10 Amazing Optical Illusions

Focus on the dot in the center of the screen The surreal colorful landscape is transformed into a black and white image

It should revert back to color when you look away or blink Known as a negative photo illusion, it occurs when we overwork receptors in our eyes called cone cells, which respectively perceive red, green, and blue When looking at this picture, the cells that respond to red are over-saturated and lose their sensitivity, causing us to see the image in black and white 09 Blivets This is a blivet, otherwise known as a Devil's Fork or a Poiuyt

Looking at it from the top we see two rectangular rods But focusing on the bottom we find three cylindrical poles When our brain is confronted by an impossible object like the blivet, it tries to explain it by interpreting it as a familiar object, in this case a fork The object made a cameo in The Simpsons Treehouse of Horror VIII when Lisa picked one up at a garage sale 08

The Ebbinghaus Illusion Like colors, our perception of size can be influenced by surrounding objects This is proved in a famous illusion known as the Ebbinghaus Illusion You'll notice the 2 central circles appear to be different sizes However take the outer circles away and they are actually the same size Visual clues (in this case those outer circles) lead our brain to misinterpret size In the context of being surrounded by bigger objects, the object in question appears smaller, and vice versa

07 Grey Dot Grid Grey dots appear between the sections of this grid but disappear if you focus on one intersection When we focus on something we can accurately see shapes and color But the part of the eye used for peripheral vision sees in a lower resolution, meaning it only perceives rough shapes and needs to dim brightness When our eyes become flooded with light from the grid's bright white intersections they struggle to see accurately, triggering the grey dots

06 Hering Illusion You might think you are looking at curved red lines overlaying black lines However, the red lines are actually straight It takes one tenth of a second from the moment light hits the retina for the brain to understand what it's seeing To compensate for this, it tries to predict the future

In this case our brain tries to guess what would happen if we traveled toward the center point of the black lines This foresight allows movement such as catching 05 Troxler's Fading Focus on the cross in the center and you'll see the lilac circles that surround it fade away, before reappearing as green This happens when our retinas become over-saturated with lilac, so replace it with its complementary color: green

In this second version of the illusion, the lilac circles are still, while the disappearing space moves By focusing on the cross, our visual neurons are prevented from noticing things that are stationary, and become more aware of moving objects 04 Spinning Dancer Two thirds of us will see the dancer spin clockwise, while the rest of us see her move anti-clockwise However, keep staring at the image and she eventually changes direction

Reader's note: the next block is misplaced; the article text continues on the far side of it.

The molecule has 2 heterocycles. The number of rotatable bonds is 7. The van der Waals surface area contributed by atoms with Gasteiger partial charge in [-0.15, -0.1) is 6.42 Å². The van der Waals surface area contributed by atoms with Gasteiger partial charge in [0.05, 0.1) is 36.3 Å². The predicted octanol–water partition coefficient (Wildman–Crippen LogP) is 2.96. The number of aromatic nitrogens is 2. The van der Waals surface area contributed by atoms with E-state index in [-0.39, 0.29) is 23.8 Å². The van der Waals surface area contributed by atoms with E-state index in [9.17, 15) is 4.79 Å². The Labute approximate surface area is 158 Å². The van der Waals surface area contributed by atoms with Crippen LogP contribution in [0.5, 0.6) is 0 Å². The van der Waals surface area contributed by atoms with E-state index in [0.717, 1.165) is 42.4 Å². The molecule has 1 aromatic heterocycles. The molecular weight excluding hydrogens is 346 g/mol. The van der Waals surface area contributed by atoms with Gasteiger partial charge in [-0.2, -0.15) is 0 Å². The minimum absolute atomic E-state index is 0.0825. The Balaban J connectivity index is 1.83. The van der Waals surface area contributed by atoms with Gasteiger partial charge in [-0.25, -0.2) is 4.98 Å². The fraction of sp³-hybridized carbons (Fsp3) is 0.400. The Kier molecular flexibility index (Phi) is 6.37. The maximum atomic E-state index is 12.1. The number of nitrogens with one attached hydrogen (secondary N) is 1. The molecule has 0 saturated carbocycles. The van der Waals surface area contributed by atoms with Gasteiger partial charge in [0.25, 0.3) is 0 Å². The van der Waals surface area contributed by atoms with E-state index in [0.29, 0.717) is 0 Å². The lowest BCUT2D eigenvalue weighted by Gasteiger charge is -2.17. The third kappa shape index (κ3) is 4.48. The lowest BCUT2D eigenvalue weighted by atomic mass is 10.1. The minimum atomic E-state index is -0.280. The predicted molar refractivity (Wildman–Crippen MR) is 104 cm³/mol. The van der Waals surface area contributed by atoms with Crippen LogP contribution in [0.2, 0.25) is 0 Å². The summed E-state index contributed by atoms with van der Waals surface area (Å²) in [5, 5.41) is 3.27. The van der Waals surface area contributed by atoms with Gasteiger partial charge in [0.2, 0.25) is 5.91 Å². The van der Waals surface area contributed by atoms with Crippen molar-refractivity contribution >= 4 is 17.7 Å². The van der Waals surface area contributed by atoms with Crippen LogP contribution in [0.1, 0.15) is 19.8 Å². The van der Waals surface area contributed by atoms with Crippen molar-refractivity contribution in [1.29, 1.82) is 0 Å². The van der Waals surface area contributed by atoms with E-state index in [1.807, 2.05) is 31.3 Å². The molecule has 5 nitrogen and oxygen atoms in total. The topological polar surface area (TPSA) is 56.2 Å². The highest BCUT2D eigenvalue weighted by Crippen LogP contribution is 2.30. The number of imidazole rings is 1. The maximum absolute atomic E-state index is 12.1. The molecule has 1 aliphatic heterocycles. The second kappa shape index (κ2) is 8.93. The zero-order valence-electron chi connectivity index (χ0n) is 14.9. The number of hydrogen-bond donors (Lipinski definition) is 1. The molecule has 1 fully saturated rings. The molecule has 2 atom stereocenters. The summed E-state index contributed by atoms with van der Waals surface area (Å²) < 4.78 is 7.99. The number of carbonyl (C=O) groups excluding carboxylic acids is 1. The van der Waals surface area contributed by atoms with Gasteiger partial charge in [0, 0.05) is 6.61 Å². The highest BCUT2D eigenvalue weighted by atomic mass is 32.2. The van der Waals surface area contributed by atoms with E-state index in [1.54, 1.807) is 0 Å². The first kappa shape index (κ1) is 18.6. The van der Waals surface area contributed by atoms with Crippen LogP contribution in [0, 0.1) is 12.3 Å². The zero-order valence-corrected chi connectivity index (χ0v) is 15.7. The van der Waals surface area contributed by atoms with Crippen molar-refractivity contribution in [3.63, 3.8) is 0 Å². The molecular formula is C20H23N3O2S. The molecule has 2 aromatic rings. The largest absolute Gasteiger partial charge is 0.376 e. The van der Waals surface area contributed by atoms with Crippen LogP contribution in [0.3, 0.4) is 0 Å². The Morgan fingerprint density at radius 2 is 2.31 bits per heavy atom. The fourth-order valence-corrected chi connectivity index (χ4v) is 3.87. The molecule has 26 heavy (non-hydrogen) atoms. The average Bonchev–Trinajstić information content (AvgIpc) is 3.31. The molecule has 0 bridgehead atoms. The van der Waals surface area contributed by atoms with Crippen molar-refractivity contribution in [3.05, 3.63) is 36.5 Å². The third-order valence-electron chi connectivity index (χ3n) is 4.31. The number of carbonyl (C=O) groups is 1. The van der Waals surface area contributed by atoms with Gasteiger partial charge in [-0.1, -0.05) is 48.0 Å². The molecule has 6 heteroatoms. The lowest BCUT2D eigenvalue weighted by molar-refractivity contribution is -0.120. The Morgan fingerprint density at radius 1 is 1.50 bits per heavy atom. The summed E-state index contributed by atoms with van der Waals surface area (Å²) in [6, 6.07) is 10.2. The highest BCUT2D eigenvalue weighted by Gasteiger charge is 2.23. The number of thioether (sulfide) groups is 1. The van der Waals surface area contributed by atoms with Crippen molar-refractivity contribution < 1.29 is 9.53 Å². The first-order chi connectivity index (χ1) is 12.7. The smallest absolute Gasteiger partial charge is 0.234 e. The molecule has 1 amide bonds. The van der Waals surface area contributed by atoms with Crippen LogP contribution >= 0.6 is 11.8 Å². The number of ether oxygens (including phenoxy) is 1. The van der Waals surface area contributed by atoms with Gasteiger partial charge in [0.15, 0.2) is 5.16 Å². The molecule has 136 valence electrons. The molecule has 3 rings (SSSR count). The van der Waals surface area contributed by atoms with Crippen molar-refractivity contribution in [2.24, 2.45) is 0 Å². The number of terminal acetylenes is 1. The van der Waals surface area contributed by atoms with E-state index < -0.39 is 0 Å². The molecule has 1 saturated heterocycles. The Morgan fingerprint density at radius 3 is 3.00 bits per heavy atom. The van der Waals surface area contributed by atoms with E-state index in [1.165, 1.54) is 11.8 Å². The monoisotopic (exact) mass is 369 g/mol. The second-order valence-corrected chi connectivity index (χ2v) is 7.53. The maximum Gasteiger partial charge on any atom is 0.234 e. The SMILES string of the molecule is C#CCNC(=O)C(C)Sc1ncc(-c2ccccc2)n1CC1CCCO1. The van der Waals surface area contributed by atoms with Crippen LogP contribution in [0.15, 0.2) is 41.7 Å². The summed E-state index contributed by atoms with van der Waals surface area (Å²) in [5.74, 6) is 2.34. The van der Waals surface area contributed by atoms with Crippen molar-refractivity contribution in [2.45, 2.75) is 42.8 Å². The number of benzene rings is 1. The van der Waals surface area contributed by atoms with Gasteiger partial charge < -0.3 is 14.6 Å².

Because the image is completely black, it offers no depth or visual cues, meaning our eyes will interpret it differently at different times By adding in lines or shading, we prevent the arms and legs from seemingly passing through the body If you're having trouble seeing the change, try looking at it with your peripheral vision 03 Spinning Wheels When you look at the screen you should see a group of rotating rings

Try focusing on just one of the wheels and you'll notice that it seems to stop moving, while the others continue to move In reality you are looking at a stationary image Scientists have suggested that we interpret them as moving due to involuntary eye twitches Another explanation could be that when our eyes flick around the image we confuse the motion detectors in our neurons, and falsely interpret movement 02

Confusing Colors In February 2015 the internet was divided over whether a dress was white and gold or black and blue The dress WAS blue, however the reflected light which bounced from background objects in the photo confused the brain's perception of color While the brain normally discards reflected light color in order to perceive an object's ACTUAL colour, in this case the confusing background light made that difficult Different brains ignored different colors, discarding either blue or gold tones, leading to a huge online debate 01

Café Wall Illusion This illusion shows a wall of slanting dark and light tiles However, in reality, the tiles are perfectly straight We see the tiles as wonky only when separated by a thin grey line Remove this and the illusion is shattered The phenomenon occurs as neurones in our brain react to the contrasting colors of the tiles

Our brain blends tile halves that match colors above and below to create illusionary slanting wedges The illusion was first noticed in real bricks on a cafe wall

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